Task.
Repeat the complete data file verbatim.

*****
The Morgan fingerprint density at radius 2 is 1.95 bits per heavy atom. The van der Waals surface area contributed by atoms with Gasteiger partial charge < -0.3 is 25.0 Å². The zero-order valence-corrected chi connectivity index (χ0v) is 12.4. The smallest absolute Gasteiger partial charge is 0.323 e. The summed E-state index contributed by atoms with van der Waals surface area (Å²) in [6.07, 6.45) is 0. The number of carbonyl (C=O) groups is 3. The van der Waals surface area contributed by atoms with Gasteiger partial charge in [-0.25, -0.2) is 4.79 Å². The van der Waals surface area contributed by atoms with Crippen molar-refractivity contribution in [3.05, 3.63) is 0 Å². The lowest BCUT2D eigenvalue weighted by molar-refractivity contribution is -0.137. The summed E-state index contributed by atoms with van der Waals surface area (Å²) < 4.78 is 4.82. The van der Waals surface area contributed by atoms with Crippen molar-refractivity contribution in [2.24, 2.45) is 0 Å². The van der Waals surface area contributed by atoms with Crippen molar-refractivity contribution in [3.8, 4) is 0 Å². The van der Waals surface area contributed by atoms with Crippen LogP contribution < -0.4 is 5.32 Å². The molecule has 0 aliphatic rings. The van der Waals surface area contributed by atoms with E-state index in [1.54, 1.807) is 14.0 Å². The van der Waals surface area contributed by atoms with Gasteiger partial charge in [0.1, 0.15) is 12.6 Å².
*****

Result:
The Morgan fingerprint density at radius 2 is 1.95 bits per heavy atom. The van der Waals surface area contributed by atoms with Gasteiger partial charge < -0.3 is 25.0 Å². The zero-order valence-corrected chi connectivity index (χ0v) is 12.4. The smallest absolute Gasteiger partial charge is 0.323 e. The summed E-state index contributed by atoms with van der Waals surface area (Å²) in [6.07, 6.45) is 0. The number of carbonyl (C=O) groups is 3. The van der Waals surface area contributed by atoms with Gasteiger partial charge in [-0.25, -0.2) is 4.79 Å². The van der Waals surface area contributed by atoms with Crippen molar-refractivity contribution in [3.05, 3.63) is 0 Å². The lowest BCUT2D eigenvalue weighted by molar-refractivity contribution is -0.137. The summed E-state index contributed by atoms with van der Waals surface area (Å²) < 4.78 is 4.82. The van der Waals surface area contributed by atoms with Crippen molar-refractivity contribution in [2.24, 2.45) is 0 Å². The van der Waals surface area contributed by atoms with Crippen molar-refractivity contribution in [3.8, 4) is 0 Å². The van der Waals surface area contributed by atoms with Crippen LogP contribution < -0.4 is 5.32 Å². The molecule has 0 aliphatic rings. The van der Waals surface area contributed by atoms with E-state index in [1.54, 1.807) is 14.0 Å². The van der Waals surface area contributed by atoms with Gasteiger partial charge in [0.1, 0.15) is 12.6 Å².